“We recognize that the building as it is today does not lend itself to a tenant today,” he added. “You have to be able to sell them this particular dream -- [one that includes a large warehouse] -- because that’s what they need right now.”
- Representing his clients, attorney John Jaros presented a plan that would develop a 3.6-acre property at 8970 and 8974 Gap Newport Pike, which is located in a commercial and industrial district of the township. The plan proposes to develop the property as a car wash and storage facility on adjoining lots. The property would be serviced by public water and public sewer and will have a shared access with the CVS pharmacy located near the proposed site.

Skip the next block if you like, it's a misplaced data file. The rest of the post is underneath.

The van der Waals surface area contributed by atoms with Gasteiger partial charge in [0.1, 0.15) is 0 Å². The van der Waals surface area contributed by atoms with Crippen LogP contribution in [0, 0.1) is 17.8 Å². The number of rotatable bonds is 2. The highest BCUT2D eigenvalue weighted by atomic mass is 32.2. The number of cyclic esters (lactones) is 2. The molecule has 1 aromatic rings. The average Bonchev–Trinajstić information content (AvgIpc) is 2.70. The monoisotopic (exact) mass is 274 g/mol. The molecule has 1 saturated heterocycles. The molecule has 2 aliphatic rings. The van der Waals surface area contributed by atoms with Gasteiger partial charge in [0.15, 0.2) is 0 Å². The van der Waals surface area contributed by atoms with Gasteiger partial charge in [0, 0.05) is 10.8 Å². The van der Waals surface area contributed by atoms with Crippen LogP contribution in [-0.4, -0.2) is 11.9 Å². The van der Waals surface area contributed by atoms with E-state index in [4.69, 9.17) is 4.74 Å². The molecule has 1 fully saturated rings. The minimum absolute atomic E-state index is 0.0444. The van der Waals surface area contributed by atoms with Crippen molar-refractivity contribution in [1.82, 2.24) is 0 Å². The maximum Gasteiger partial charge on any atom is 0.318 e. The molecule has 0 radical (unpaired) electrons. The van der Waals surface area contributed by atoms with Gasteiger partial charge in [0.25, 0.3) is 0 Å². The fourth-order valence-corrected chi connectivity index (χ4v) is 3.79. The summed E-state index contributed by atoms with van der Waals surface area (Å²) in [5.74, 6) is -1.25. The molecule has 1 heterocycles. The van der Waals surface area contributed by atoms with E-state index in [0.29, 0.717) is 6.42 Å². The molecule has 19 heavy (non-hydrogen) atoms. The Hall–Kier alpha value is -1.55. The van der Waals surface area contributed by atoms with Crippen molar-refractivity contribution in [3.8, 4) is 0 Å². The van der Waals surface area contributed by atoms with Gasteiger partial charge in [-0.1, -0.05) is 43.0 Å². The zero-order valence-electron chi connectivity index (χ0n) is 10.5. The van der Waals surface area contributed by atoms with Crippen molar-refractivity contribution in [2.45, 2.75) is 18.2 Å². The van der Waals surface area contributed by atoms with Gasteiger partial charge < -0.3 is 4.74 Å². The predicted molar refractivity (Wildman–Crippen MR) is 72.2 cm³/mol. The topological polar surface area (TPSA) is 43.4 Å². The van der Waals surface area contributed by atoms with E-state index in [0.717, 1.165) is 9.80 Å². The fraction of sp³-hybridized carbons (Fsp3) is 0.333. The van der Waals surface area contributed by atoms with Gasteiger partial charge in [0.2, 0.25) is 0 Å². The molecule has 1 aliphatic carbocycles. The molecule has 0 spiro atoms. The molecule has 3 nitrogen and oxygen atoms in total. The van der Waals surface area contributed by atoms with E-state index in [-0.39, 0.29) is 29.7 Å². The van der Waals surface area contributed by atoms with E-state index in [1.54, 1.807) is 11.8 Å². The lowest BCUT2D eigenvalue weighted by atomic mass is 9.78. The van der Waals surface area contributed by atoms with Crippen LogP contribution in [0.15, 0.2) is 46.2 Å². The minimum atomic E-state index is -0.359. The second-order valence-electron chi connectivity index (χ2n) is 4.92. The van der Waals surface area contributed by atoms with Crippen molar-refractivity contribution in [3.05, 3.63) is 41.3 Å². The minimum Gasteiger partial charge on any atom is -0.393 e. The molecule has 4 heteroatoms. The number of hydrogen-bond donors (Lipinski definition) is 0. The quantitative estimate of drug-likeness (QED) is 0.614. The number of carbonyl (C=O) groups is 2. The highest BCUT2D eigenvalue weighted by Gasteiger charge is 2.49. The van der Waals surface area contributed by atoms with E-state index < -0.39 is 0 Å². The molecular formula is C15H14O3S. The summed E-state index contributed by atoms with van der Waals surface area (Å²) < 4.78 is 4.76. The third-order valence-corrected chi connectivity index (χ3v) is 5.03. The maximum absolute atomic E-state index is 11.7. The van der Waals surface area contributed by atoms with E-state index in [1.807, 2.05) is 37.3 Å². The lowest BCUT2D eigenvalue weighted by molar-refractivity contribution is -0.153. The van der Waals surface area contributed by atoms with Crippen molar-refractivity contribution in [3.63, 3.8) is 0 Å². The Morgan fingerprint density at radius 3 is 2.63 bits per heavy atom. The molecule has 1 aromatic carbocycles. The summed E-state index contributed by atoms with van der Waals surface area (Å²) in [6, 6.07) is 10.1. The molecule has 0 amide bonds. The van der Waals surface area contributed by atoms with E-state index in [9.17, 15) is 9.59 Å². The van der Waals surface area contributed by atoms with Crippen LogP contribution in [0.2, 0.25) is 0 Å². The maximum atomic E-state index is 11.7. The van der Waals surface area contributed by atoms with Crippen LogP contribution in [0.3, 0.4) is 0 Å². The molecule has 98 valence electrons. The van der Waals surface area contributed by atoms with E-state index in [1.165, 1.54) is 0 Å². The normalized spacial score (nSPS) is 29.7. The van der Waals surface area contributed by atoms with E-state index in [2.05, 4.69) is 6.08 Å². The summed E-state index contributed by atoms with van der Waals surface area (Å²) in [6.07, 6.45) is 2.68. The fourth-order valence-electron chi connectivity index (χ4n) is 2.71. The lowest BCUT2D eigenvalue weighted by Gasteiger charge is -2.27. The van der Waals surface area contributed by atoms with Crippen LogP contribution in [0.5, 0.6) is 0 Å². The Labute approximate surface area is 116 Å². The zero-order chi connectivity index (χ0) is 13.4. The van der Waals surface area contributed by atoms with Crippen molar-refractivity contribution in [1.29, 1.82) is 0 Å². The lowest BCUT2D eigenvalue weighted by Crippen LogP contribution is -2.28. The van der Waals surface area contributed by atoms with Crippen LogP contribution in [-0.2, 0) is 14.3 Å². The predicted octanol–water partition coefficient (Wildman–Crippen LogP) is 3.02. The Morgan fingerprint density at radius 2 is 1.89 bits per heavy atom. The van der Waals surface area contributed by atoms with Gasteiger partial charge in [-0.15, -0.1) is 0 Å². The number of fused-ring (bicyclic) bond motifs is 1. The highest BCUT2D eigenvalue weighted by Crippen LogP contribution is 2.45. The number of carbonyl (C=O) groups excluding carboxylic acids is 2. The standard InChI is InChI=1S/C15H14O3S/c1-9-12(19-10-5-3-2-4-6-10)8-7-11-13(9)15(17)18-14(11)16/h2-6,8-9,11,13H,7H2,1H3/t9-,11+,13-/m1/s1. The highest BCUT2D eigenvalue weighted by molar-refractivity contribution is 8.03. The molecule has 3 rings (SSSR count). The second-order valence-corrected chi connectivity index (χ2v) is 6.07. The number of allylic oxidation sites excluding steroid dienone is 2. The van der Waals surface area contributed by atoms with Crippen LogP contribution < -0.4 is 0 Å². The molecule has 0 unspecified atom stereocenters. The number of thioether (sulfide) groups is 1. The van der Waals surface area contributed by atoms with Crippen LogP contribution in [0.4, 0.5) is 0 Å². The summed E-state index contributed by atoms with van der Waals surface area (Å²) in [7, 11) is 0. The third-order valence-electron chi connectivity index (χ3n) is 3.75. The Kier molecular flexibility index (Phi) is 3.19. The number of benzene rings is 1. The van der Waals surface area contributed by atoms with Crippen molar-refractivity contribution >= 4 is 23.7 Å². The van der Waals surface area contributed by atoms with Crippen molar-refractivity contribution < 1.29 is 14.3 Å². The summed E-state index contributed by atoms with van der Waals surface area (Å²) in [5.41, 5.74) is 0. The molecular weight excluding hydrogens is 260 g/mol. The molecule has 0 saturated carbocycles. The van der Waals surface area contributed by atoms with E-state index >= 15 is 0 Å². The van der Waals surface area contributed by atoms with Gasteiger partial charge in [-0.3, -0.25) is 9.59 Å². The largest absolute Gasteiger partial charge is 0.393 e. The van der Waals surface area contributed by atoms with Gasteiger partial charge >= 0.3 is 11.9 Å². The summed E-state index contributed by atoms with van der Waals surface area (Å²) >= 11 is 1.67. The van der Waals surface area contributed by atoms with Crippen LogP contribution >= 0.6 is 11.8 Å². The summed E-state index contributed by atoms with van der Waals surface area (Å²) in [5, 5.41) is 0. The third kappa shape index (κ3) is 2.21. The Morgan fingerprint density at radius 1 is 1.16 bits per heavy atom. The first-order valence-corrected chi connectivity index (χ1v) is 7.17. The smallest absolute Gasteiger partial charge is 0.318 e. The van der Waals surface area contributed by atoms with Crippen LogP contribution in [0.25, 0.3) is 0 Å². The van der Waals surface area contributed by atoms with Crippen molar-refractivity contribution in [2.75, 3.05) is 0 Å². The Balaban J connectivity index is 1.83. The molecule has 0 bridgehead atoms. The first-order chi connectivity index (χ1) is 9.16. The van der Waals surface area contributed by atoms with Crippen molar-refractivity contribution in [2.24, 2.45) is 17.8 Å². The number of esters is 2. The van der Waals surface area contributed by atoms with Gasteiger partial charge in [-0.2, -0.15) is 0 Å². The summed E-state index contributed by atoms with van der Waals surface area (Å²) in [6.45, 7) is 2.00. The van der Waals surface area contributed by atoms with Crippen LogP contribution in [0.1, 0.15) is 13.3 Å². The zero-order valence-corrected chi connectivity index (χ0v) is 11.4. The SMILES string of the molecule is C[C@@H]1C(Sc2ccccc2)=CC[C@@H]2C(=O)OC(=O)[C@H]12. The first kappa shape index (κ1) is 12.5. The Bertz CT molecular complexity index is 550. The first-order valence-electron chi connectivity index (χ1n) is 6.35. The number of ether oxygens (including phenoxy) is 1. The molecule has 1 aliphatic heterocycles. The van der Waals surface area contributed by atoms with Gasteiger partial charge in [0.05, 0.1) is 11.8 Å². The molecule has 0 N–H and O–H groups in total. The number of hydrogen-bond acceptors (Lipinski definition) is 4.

Supervisor Patrick Little questioned the proposal to build a self-storage unit in the township, particularly in close vicinity to two other recently-opened self-storage units.
“If there is one thing [the township has] besides mushrooms it is self-storage units,” he said. “With all due respect to the guys making the decision in this, maybe you could come up with a better idea that will save money, rather than invest in a self-storage unit.”
Jaros said that while he is appreciative of Little’s sentiment, his clients have done their market research and determined that there is a demand for self-storage units. He insisted that his clients will continue to do their market research in developing their plan.